• FIG. 1 is an embodiment of a rotary shaft impactor 100, specifically a vertical shaft impactor, for resizing and/or reshaping aggregate. A rotor assembly 101 may be disposed within a chamber 102 comprising an inner wall 103 with a plurality of targets 104 attached to the inner wall 103. The rotor assembly 101 may comprise a feed plate 107 with an inlet 105 where aggregate may be inserted. As the rotor assembly 101 rotates, generally between 600 and 2000 rpm, the aggregate is ejected centrifugally from an outlet of the rotor assembly 101 toward the inner wall 103. The rotor assembly 101 may be connected to a rotary driving mechanism. The rotary driving mechanism may be a motor or an engine.
  • Some embodiments the invention may include the use of targets 104. As the aggregate 210 leaves the autogenous bed pocket 200 it is directed towards the targets 104. Aggregate 210 impacting against the targets 104 is crushed and resized into smaller pieces. This impact may cause the targets 104 to wear and necessitate the replacement of some or all of the targets 104 regularly. A face of the targets 104 may comprise a diamond surface. The diamond surface may be attached to an insert, which is embedded in the face. Angled inserts 208 may be positioned along the targets 104 so that the aggregate 210 impacts the surface of the target at an angle not substantially normal to the surface of the target, as such angles are thought to cause less wear on the targets.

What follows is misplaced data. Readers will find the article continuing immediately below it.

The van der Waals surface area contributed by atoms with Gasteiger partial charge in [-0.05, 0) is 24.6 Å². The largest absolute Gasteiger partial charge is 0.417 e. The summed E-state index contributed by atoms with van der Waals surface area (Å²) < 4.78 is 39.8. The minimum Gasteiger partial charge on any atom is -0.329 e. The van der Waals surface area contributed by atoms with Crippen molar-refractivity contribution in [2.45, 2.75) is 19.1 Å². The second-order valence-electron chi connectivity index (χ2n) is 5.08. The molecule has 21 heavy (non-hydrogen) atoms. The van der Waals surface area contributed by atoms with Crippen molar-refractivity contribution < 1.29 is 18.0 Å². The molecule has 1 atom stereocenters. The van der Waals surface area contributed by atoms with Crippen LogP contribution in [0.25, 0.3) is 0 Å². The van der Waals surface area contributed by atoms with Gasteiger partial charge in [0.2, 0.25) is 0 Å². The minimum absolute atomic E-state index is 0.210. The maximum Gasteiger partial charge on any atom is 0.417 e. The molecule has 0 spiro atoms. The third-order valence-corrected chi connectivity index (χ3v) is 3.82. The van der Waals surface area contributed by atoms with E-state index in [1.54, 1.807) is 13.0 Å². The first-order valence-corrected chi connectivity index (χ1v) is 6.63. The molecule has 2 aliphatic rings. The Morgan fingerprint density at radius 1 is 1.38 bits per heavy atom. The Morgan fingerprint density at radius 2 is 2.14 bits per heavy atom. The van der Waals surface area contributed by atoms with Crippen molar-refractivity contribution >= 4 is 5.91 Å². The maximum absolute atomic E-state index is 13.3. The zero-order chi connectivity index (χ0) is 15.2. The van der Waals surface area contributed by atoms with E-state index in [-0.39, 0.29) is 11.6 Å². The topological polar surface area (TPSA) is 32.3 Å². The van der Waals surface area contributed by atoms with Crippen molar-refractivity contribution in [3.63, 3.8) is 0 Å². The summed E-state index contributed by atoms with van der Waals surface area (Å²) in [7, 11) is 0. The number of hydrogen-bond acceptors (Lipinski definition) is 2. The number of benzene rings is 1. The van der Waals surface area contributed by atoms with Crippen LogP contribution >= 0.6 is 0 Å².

• In some embodiments, the vertical shaft impactor 100 may include a shelf proximate the inner wall 103. This shelf may replace the targets or the shelf may be beneath the targets 104. Portions of the crushed aggregate may land and remain on the shelves. Aggregate 210 impacting against crushed aggregate remaining on the shelf generally results in smoothing or reshaping the aggregate. The aggregate remaining on the shelf may also be crushed by the later aggregate centrifugally ejected from the rotor assembly. Impactors 100 comprising the shelf are referred to in the industry as autogenous impactors, and may be advantageous with more abrasive aggregate.